On the other hand, it took Muhammad Ali, another of this dispiriting 2016’s great losses, to turn ‘conscientious objector’ into his cause célèbre e emerge from it an even larger than life man. But it was never on the Geneva Convention, not it could’ve been invoked by the Nazi.
The Tribunal judged and convicted 24 of prominent Third Reich political and military leaders, while involuntarily sparing the infamous Adolf, Heinrich Himmler and Joseph Goebbels, all suicidal cowards. It did convicted Martin Bormann, even as in absentia, though.
It was the brilliant Holocaust-survivor Hanna Arendt, thought, who died in New York 41 years ago yesterday, in her superb ‘Eichmann in Jerusalem – A Report on the Banality of Evil,’ a compilation of her coverage of that other Nazi Adolf’s trial, who best understood the complexity of following orders and live (at least until one’s trial and death penalty), or to refuse it, based on moral concerns, and be shot.
Not an easy choice to make but one that those who made it have defined their entire lives by its consequences. While sociopaths like Eichmann refused to take responsibility for their part in one of History’s worst, and better documented, genocides, others did choose to be shot.
There’s no glory per se in dying for a cause, or worse, for a leader and his or her deranged ideas. On the other hand, in the face of despicable deeds we know we’re perfectly capable of committing, there can never be excuses for omission – or Swiss claims of neutrality for that matter.
For when someone anonymously names a teacher to the ‘Professor Watchlist,’ or as such, a Nevada math instructor, David Buch, threatens to report his undocumented students to the Immigration, we’re all being threatened. If we don’t denounce it for what it is, we’re no conscientious objectors, or patriots; what we’ve become then is enablers of that ‘banality of evil’ that ultimately murders our dignity and humanity.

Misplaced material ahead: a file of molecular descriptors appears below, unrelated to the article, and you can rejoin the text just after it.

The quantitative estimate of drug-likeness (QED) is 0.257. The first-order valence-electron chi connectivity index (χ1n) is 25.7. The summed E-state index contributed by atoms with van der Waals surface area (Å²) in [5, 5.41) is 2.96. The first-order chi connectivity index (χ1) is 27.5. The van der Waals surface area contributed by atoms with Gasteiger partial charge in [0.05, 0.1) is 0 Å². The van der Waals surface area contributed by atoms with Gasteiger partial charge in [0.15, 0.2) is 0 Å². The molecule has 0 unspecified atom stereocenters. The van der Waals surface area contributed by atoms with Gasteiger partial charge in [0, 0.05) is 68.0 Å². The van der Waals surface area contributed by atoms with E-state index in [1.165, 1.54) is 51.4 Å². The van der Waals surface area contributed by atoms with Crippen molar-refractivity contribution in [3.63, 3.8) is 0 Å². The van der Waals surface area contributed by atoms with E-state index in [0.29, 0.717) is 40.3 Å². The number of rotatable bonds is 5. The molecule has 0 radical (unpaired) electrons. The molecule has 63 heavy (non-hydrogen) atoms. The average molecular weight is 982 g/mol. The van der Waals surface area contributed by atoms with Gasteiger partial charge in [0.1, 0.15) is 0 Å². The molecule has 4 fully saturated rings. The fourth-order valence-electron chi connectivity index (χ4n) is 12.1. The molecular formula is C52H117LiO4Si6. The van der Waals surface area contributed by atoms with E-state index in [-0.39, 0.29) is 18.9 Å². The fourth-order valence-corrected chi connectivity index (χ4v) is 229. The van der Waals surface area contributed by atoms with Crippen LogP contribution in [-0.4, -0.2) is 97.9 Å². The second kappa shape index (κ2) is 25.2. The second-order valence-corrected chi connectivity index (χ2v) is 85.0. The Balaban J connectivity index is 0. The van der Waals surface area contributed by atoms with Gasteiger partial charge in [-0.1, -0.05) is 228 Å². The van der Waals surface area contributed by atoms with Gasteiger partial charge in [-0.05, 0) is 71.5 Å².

Rather than telling on someone from anonymity’s spineless comfort, the Orwellian post-911 spirit of ‘seeing something, saying something’ – against people who don’t look like us -, we’d better scream on the top of our lungs that we’ll have no part in such totalitarian world.
No, we need no martyrs, or heroes ready to avenge a lifetime of saying yes to an unfair system. But we need even less the criminal omission of those subway riders who said nothing while a young woman was being victimized. Or parents whose children show no compassion to the vulnerable, or who have never been taught that everyone counts here, in the world’s biggest nation built by and home of immigrants.
Many are despondent that their future may be determined by a group of privileged bigots, with the worst possible idea of government. But they’ll only achieve what Eric Arthur Blair once feared, if we give them our blessing. Or oblivion. Will we be found guilty by association?
The great German people followed some wretched leaders into the homicidal adventure of devastating wars, but learned to be on the lookout for psychopaths. Will we stop this express of doom from running us over too? Because it will and we must. Have an excellent one. WC